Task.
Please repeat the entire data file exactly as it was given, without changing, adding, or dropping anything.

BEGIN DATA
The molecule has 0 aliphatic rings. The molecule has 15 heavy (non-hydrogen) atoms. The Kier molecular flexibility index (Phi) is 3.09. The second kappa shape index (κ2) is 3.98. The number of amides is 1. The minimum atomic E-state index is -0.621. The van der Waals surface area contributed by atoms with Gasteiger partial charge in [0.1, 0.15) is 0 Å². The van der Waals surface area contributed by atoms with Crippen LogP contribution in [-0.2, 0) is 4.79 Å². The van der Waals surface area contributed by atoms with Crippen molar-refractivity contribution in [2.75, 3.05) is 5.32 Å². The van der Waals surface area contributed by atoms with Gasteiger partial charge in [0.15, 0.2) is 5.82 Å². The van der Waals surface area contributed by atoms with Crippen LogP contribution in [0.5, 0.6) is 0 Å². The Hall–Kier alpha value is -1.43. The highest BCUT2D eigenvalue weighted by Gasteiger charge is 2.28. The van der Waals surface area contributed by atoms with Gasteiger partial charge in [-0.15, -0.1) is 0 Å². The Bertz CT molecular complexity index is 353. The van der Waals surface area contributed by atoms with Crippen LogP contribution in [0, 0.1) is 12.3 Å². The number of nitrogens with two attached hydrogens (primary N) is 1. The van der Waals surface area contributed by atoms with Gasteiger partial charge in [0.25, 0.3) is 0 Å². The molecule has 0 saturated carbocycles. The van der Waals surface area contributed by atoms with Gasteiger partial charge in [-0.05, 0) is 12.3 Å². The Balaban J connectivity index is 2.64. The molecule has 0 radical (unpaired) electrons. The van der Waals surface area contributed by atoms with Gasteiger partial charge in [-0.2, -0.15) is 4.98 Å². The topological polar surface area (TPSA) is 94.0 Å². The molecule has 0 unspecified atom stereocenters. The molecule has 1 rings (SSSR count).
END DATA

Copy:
The molecule has 0 aliphatic rings. The molecule has 15 heavy (non-hydrogen) atoms. The Kier molecular flexibility index (Phi) is 3.09. The second kappa shape index (κ2) is 3.98. The number of amides is 1. The minimum atomic E-state index is -0.621. The van der Waals surface area contributed by atoms with Gasteiger partial charge in [0.1, 0.15) is 0 Å². The van der Waals surface area contributed by atoms with Crippen LogP contribution in [-0.2, 0) is 4.79 Å². The van der Waals surface area contributed by atoms with Crippen molar-refractivity contribution in [2.75, 3.05) is 5.32 Å². The van der Waals surface area contributed by atoms with Gasteiger partial charge in [0.15, 0.2) is 5.82 Å². The van der Waals surface area contributed by atoms with Crippen LogP contribution in [0.5, 0.6) is 0 Å². The Hall–Kier alpha value is -1.43. The highest BCUT2D eigenvalue weighted by Gasteiger charge is 2.28. The van der Waals surface area contributed by atoms with Gasteiger partial charge in [-0.15, -0.1) is 0 Å². The Bertz CT molecular complexity index is 353. The van der Waals surface area contributed by atoms with Crippen LogP contribution in [0, 0.1) is 12.3 Å². The number of nitrogens with two attached hydrogens (primary N) is 1. The van der Waals surface area contributed by atoms with Gasteiger partial charge in [0.25, 0.3) is 0 Å². The molecule has 0 saturated carbocycles. The van der Waals surface area contributed by atoms with Gasteiger partial charge in [-0.05, 0) is 12.3 Å². The Balaban J connectivity index is 2.64. The molecule has 0 radical (unpaired) electrons. The van der Waals surface area contributed by atoms with Gasteiger partial charge in [-0.2, -0.15) is 4.98 Å². The topological polar surface area (TPSA) is 94.0 Å². The molecule has 0 unspecified atom stereocenters. The molecule has 1 rings (SSSR count).